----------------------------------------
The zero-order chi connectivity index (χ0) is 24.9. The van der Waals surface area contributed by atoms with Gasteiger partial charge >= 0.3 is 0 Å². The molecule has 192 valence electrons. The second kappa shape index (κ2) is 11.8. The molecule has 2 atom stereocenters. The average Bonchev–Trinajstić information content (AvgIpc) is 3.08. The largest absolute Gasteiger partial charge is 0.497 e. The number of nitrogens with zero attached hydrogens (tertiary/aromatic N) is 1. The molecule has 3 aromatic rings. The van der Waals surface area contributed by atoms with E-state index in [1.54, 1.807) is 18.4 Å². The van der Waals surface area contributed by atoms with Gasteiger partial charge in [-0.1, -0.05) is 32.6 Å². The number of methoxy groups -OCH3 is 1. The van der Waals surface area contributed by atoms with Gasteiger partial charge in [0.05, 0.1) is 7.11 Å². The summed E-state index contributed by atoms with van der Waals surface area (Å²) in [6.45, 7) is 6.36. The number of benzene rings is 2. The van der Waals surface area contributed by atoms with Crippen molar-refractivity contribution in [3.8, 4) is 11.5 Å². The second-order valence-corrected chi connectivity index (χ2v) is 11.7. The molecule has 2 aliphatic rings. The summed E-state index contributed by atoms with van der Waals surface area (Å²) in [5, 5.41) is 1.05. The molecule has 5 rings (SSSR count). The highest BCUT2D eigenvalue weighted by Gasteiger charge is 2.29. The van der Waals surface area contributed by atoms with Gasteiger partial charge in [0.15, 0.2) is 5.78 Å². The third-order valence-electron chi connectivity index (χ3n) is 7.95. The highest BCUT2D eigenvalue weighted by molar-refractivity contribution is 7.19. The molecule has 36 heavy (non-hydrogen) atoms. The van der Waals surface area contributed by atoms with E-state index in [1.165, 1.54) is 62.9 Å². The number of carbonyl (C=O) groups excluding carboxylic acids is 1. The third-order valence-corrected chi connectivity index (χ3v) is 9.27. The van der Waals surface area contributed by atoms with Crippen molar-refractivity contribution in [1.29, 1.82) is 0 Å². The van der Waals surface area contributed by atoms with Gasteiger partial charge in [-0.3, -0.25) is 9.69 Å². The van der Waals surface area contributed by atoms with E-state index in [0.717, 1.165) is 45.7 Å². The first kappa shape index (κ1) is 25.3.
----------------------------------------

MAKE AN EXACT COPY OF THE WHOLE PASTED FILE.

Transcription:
The zero-order chi connectivity index (χ0) is 24.9. The van der Waals surface area contributed by atoms with Gasteiger partial charge >= 0.3 is 0 Å². The molecule has 192 valence electrons. The second kappa shape index (κ2) is 11.8. The molecule has 2 atom stereocenters. The average Bonchev–Trinajstić information content (AvgIpc) is 3.08. The largest absolute Gasteiger partial charge is 0.497 e. The number of nitrogens with zero attached hydrogens (tertiary/aromatic N) is 1. The molecule has 3 aromatic rings. The van der Waals surface area contributed by atoms with E-state index in [1.54, 1.807) is 18.4 Å². The van der Waals surface area contributed by atoms with Gasteiger partial charge in [-0.1, -0.05) is 32.6 Å². The number of methoxy groups -OCH3 is 1. The van der Waals surface area contributed by atoms with Gasteiger partial charge in [0.05, 0.1) is 7.11 Å². The summed E-state index contributed by atoms with van der Waals surface area (Å²) in [6.45, 7) is 6.36. The number of benzene rings is 2. The van der Waals surface area contributed by atoms with Crippen molar-refractivity contribution in [3.8, 4) is 11.5 Å². The second-order valence-corrected chi connectivity index (χ2v) is 11.7. The molecule has 2 aliphatic rings. The summed E-state index contributed by atoms with van der Waals surface area (Å²) in [5, 5.41) is 1.05. The molecule has 5 rings (SSSR count). The highest BCUT2D eigenvalue weighted by Gasteiger charge is 2.29. The van der Waals surface area contributed by atoms with Gasteiger partial charge in [0.15, 0.2) is 5.78 Å². The third-order valence-electron chi connectivity index (χ3n) is 7.95. The highest BCUT2D eigenvalue weighted by molar-refractivity contribution is 7.19. The molecule has 36 heavy (non-hydrogen) atoms. The van der Waals surface area contributed by atoms with E-state index in [1.165, 1.54) is 62.9 Å². The number of carbonyl (C=O) groups excluding carboxylic acids is 1. The third-order valence-corrected chi connectivity index (χ3v) is 9.27. The van der Waals surface area contributed by atoms with Crippen molar-refractivity contribution in [1.29, 1.82) is 0 Å². The van der Waals surface area contributed by atoms with Gasteiger partial charge in [-0.3, -0.25) is 9.69 Å². The van der Waals surface area contributed by atoms with E-state index in [0.717, 1.165) is 45.7 Å². The first kappa shape index (κ1) is 25.3.